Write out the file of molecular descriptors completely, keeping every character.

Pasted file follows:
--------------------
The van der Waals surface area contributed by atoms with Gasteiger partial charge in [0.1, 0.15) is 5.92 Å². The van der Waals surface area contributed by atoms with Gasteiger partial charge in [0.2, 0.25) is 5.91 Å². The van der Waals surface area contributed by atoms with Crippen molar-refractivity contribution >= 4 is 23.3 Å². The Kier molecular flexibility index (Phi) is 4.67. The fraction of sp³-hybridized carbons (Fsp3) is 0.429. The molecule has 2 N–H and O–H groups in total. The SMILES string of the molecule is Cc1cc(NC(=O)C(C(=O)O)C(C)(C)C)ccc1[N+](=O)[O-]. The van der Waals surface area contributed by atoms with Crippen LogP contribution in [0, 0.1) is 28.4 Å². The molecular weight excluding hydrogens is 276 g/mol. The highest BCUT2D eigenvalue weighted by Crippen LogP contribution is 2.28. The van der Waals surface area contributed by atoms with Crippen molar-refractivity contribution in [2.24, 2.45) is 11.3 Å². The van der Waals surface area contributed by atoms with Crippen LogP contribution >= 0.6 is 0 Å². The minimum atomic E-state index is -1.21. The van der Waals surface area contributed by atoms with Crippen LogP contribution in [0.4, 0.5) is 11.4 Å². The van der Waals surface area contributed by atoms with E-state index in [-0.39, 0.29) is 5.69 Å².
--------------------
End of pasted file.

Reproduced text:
The van der Waals surface area contributed by atoms with Gasteiger partial charge in [0.1, 0.15) is 5.92 Å². The van der Waals surface area contributed by atoms with Gasteiger partial charge in [0.2, 0.25) is 5.91 Å². The van der Waals surface area contributed by atoms with Crippen molar-refractivity contribution >= 4 is 23.3 Å². The Kier molecular flexibility index (Phi) is 4.67. The fraction of sp³-hybridized carbons (Fsp3) is 0.429. The molecule has 2 N–H and O–H groups in total. The SMILES string of the molecule is Cc1cc(NC(=O)C(C(=O)O)C(C)(C)C)ccc1[N+](=O)[O-]. The van der Waals surface area contributed by atoms with Crippen LogP contribution in [0, 0.1) is 28.4 Å². The molecular weight excluding hydrogens is 276 g/mol. The highest BCUT2D eigenvalue weighted by Crippen LogP contribution is 2.28. The van der Waals surface area contributed by atoms with Crippen molar-refractivity contribution in [2.24, 2.45) is 11.3 Å². The van der Waals surface area contributed by atoms with Crippen LogP contribution >= 0.6 is 0 Å². The minimum atomic E-state index is -1.21. The van der Waals surface area contributed by atoms with Crippen LogP contribution in [0.4, 0.5) is 11.4 Å². The van der Waals surface area contributed by atoms with E-state index in [-0.39, 0.29) is 5.69 Å².